A few other people have connected to my Wave server, mostly to test federation as well as to consider how federation might work with other systems like Second Life, Opensim, or statusnet.
Another site that I really like is Danopia’s Ruby on Sails. This is a Ruby on Rails implementation of a Google Wave client. It seems to be down more than it is up. However, it is a nice client, and Ruby on Rails seems to be a great platform. They are busy trying to get federation up and running. When that happens, my server will federate with Ruby on Sails. I may also try to add the Ruby on Sails client on my machine at some point.
The other site that anyone can use that looks really promising is PyGowave. This is a Python client for Google Wave. Like Ruby on Sails, anyone can connect and create waves. Unlike Ruby on Sails, this server seems to remain up constantly. However, it does not appear to do anything with federation, and from what I’ve read so far, federation does not seem to be supported and adding federation support may be a challenge. So, you won’t be able to connect to it from my server of Danopia’s server.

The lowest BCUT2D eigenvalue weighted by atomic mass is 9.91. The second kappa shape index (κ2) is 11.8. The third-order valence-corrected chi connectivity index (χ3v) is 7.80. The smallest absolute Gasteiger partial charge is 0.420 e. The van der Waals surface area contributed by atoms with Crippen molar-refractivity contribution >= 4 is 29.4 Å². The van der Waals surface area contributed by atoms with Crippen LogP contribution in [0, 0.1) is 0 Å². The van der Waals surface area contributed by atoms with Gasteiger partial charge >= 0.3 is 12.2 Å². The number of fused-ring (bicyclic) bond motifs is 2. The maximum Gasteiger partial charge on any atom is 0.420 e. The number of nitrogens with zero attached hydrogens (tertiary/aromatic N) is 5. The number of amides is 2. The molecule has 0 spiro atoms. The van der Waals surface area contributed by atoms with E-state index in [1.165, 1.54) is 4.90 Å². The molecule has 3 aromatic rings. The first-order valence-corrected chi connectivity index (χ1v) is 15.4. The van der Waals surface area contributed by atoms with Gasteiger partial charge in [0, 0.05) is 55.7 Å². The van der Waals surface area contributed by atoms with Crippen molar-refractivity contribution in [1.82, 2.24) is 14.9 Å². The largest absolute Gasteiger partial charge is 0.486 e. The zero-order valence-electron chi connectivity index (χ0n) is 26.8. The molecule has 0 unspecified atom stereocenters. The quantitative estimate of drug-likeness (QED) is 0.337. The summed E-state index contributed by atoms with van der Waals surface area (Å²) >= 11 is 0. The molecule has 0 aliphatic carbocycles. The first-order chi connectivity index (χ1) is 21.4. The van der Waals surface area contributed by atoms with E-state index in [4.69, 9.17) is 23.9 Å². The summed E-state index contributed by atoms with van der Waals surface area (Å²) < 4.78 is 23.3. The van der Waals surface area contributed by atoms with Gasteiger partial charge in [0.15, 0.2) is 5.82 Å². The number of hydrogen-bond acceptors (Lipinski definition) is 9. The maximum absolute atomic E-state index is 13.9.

Wave seems to be changing very rapidly as we speak, so this information could well be out of date before you know it. Are you experimenting with Wave? How’s it going? Got any fun clients? Want to federate? Let me know.